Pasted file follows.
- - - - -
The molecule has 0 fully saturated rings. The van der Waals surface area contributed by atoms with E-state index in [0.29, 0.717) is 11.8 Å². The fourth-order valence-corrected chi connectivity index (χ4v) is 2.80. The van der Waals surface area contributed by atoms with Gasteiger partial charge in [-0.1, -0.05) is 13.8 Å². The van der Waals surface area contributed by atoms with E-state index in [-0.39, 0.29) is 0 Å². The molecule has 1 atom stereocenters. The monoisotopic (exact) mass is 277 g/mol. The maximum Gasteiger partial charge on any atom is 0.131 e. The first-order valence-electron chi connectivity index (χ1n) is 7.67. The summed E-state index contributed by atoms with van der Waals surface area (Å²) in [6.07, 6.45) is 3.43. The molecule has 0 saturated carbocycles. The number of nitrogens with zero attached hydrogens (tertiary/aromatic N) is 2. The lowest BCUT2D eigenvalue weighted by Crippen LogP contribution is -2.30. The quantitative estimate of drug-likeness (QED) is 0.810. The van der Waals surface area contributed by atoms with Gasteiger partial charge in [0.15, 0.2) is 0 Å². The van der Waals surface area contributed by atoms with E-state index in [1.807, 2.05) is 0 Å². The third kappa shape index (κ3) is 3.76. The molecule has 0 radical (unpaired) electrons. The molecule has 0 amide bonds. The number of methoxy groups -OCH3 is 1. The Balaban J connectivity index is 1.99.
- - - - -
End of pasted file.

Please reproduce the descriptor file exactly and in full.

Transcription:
The molecule has 0 fully saturated rings. The van der Waals surface area contributed by atoms with E-state index in [0.29, 0.717) is 11.8 Å². The fourth-order valence-corrected chi connectivity index (χ4v) is 2.80. The van der Waals surface area contributed by atoms with Gasteiger partial charge in [-0.1, -0.05) is 13.8 Å². The van der Waals surface area contributed by atoms with E-state index in [-0.39, 0.29) is 0 Å². The molecule has 1 atom stereocenters. The monoisotopic (exact) mass is 277 g/mol. The maximum Gasteiger partial charge on any atom is 0.131 e. The first-order valence-electron chi connectivity index (χ1n) is 7.67. The summed E-state index contributed by atoms with van der Waals surface area (Å²) in [6.07, 6.45) is 3.43. The molecule has 0 saturated carbocycles. The number of nitrogens with zero attached hydrogens (tertiary/aromatic N) is 2. The lowest BCUT2D eigenvalue weighted by Crippen LogP contribution is -2.30. The quantitative estimate of drug-likeness (QED) is 0.810. The van der Waals surface area contributed by atoms with Gasteiger partial charge in [0.15, 0.2) is 0 Å². The van der Waals surface area contributed by atoms with E-state index in [1.807, 2.05) is 0 Å². The third kappa shape index (κ3) is 3.76. The molecule has 0 radical (unpaired) electrons. The molecule has 0 amide bonds. The number of methoxy groups -OCH3 is 1. The Balaban J connectivity index is 1.99.